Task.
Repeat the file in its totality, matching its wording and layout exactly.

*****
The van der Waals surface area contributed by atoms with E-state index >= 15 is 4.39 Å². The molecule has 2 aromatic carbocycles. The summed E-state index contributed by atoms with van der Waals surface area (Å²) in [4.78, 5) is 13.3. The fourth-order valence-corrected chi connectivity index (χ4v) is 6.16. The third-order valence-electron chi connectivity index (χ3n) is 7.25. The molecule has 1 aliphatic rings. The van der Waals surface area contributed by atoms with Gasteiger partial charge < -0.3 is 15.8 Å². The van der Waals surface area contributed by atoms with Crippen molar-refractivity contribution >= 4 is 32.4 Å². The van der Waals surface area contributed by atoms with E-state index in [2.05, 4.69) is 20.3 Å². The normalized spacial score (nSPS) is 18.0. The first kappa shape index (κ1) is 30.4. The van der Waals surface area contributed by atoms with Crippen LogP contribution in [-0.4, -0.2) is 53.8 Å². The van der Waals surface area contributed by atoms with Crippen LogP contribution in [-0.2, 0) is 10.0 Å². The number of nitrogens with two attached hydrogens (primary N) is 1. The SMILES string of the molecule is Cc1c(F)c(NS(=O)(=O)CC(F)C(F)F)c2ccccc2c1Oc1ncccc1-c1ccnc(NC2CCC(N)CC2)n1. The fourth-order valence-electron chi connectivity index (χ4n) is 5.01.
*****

The van der Waals surface area contributed by atoms with E-state index >= 15 is 4.39 Å². The molecule has 2 aromatic carbocycles. The summed E-state index contributed by atoms with van der Waals surface area (Å²) in [4.78, 5) is 13.3. The fourth-order valence-corrected chi connectivity index (χ4v) is 6.16. The third-order valence-electron chi connectivity index (χ3n) is 7.25. The molecule has 1 aliphatic rings. The van der Waals surface area contributed by atoms with Gasteiger partial charge < -0.3 is 15.8 Å². The van der Waals surface area contributed by atoms with Crippen molar-refractivity contribution >= 4 is 32.4 Å². The van der Waals surface area contributed by atoms with E-state index in [2.05, 4.69) is 20.3 Å². The normalized spacial score (nSPS) is 18.0. The first kappa shape index (κ1) is 30.4. The van der Waals surface area contributed by atoms with Crippen LogP contribution in [-0.4, -0.2) is 53.8 Å². The van der Waals surface area contributed by atoms with Crippen LogP contribution in [-0.2, 0) is 10.0 Å². The number of nitrogens with two attached hydrogens (primary N) is 1. The SMILES string of the molecule is Cc1c(F)c(NS(=O)(=O)CC(F)C(F)F)c2ccccc2c1Oc1ncccc1-c1ccnc(NC2CCC(N)CC2)n1. The fourth-order valence-electron chi connectivity index (χ4n) is 5.01.